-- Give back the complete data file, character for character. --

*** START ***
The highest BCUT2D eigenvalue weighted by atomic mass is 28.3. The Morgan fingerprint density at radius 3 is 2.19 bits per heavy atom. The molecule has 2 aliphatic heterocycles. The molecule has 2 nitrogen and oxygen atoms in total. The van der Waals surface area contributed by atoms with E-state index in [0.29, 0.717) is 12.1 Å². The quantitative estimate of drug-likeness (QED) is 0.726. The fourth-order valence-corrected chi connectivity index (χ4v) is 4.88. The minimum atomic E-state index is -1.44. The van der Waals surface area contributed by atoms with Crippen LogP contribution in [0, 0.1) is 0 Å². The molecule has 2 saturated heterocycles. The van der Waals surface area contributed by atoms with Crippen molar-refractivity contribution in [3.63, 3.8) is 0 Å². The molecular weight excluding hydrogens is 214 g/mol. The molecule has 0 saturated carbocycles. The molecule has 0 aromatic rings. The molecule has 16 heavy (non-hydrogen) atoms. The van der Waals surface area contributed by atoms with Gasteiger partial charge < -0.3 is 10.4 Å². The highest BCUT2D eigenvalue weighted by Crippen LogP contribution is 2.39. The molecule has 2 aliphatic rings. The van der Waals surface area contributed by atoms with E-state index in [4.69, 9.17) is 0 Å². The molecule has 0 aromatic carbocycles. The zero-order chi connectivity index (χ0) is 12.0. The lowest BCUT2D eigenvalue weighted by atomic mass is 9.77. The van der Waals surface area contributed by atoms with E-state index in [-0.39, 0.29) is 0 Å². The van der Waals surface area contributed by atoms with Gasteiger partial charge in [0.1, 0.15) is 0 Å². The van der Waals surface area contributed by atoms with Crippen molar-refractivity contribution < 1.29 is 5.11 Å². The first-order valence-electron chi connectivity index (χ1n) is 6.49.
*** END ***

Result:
The highest BCUT2D eigenvalue weighted by atomic mass is 28.3. The Morgan fingerprint density at radius 3 is 2.19 bits per heavy atom. The molecule has 2 aliphatic heterocycles. The molecule has 2 nitrogen and oxygen atoms in total. The van der Waals surface area contributed by atoms with E-state index in [0.29, 0.717) is 12.1 Å². The quantitative estimate of drug-likeness (QED) is 0.726. The fourth-order valence-corrected chi connectivity index (χ4v) is 4.88. The minimum atomic E-state index is -1.44. The van der Waals surface area contributed by atoms with Crippen LogP contribution in [0, 0.1) is 0 Å². The molecule has 2 saturated heterocycles. The van der Waals surface area contributed by atoms with Crippen molar-refractivity contribution in [3.63, 3.8) is 0 Å². The molecular weight excluding hydrogens is 214 g/mol. The molecule has 0 saturated carbocycles. The molecule has 0 aromatic rings. The molecule has 16 heavy (non-hydrogen) atoms. The van der Waals surface area contributed by atoms with Gasteiger partial charge < -0.3 is 10.4 Å². The highest BCUT2D eigenvalue weighted by Crippen LogP contribution is 2.39. The molecule has 2 aliphatic rings. The van der Waals surface area contributed by atoms with E-state index in [4.69, 9.17) is 0 Å². The molecule has 0 aromatic carbocycles. The zero-order chi connectivity index (χ0) is 12.0. The lowest BCUT2D eigenvalue weighted by atomic mass is 9.77. The van der Waals surface area contributed by atoms with E-state index in [-0.39, 0.29) is 0 Å². The van der Waals surface area contributed by atoms with Gasteiger partial charge in [0.1, 0.15) is 0 Å². The van der Waals surface area contributed by atoms with Crippen molar-refractivity contribution < 1.29 is 5.11 Å². The first-order valence-electron chi connectivity index (χ1n) is 6.49.